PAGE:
Editor's Choice

Editor's Choice
Second-Hand Elf

Jonas Kyratzes | 4 Jan 2011 11:52
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It is not wrong to be inspired by the realm of Faerie; that has always been one of its main effects on humanity. But we are not speaking of inspiration. We are speaking of theft. Creatures are ripped from the worlds they belong to - not gently seduced with a song, or led with bold vision, but captured and sold on the market like wares. Neither has this process happened only to the Elves. When the long and tragic tale of the War of the Ring was brought to the cinema screen by Peter Jackson, many viewers believed they saw in its depiction of Gimli a typical dwarf: a drunken buffoon making a fool out of himself and never showing the slightest hint of culture or grace. Few remembered the Gimli Elf-friend told of in the Red Book of Westmarch, with his deep seriousness, his dignity, and his humor.

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It is not only the creatures of Middle-earth that have suffered this fate. What of Conan the Cimmerian, with his "gigantic melancholies and gigantic mirth"? He, too, has been enslaved and turned into a caricature of himself for the masses, fighting under a variety of assumed names, rescuing buxom princesses, posing for the audience in a loincloth, and speaking with a comedic Austrian accent. You have seen him. You have, perhaps, even played his part in one story or another.

It is not only in the world of digital storytelling that this process of degradation has occurred. In literature, where there is now a huge fantasy market, much the same can be observed. The only difference, perhaps, is that now new lands have been discovered for the pillage: Stories and creatures may now be stolen from mythological or mythopoetic works that previously were left untouched. Vowing to leave behind "standard fantasy settings," writers now produce cheap and inferior copies of Irish, Russian, Chinese, Japanese and other stories; they enslave the daoine sídhe instead of the elves and claim novelty.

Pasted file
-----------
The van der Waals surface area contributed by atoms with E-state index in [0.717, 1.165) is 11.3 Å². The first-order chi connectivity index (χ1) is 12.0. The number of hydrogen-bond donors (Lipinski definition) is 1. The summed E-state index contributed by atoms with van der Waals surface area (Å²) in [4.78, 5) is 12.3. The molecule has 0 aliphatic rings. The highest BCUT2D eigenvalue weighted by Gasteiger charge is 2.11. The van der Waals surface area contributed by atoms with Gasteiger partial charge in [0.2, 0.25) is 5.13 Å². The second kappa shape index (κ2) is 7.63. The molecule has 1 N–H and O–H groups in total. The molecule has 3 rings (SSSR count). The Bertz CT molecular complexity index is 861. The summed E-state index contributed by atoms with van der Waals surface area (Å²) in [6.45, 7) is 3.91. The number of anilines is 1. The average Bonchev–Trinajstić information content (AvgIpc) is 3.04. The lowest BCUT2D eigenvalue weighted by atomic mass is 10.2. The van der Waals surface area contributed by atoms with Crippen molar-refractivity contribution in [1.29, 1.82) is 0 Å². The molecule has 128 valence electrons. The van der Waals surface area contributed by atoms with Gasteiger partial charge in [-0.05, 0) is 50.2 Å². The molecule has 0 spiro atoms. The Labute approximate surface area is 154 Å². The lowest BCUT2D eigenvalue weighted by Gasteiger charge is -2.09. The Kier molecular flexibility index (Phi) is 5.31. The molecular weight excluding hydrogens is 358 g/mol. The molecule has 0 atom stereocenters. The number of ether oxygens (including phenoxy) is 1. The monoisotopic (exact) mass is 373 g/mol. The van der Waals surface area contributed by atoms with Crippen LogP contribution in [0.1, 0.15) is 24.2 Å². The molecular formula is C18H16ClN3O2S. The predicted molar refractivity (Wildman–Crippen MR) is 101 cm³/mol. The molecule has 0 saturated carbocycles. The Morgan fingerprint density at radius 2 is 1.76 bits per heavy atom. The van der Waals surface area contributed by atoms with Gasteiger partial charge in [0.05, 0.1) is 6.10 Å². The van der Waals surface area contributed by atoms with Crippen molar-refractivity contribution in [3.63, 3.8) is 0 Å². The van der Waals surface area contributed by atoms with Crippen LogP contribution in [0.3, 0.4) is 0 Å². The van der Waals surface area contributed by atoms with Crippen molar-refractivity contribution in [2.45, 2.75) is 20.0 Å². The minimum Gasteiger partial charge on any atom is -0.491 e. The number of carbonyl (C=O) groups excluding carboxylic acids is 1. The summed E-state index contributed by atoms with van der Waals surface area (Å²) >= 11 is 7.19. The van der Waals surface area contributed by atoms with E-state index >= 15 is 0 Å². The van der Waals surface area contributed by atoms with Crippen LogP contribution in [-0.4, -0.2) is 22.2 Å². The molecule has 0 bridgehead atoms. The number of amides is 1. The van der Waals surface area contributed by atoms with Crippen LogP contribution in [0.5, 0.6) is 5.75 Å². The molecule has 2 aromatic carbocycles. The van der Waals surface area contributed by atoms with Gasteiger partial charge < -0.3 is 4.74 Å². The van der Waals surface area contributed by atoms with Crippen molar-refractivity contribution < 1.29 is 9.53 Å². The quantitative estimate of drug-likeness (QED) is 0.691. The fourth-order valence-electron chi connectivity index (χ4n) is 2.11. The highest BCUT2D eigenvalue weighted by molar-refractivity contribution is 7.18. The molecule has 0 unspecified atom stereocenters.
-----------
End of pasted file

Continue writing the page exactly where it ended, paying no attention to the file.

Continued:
How could such a thing have happened to our ancient tradition of myth-making? The blame lies with many. We, the audiences, the readers and viewers and players, have allowed this travesty to occur because our longing is too great. We read of Middle-earth and are heartbroken at how much of it is out of reach, so when someone offers us more, we take it without thinking. We turn ourselves into the willing victims of the greedy and the stupid, who will always produce the worst until they are forced to do otherwise. The critics, whose profession is meant to prevent this from happening, are equally at fault. They have rejected not what is bad, but the entire form; where are the voices to praise the living masters and help show us the way?

Perhaps, as is so often the case, a large part of the problem is a lack of historical knowledge. How can we travel to the Lands of Dream if we think that Lovecraft only wrote about monsters, and do not know of Celephaïs? If we do not know of Chu-Bu and Sheemish, of the worm Ouroboros, or of the long journey of Odysseus, it is not unlikely that we will become lost and end up in a land of insubstantial shadows.

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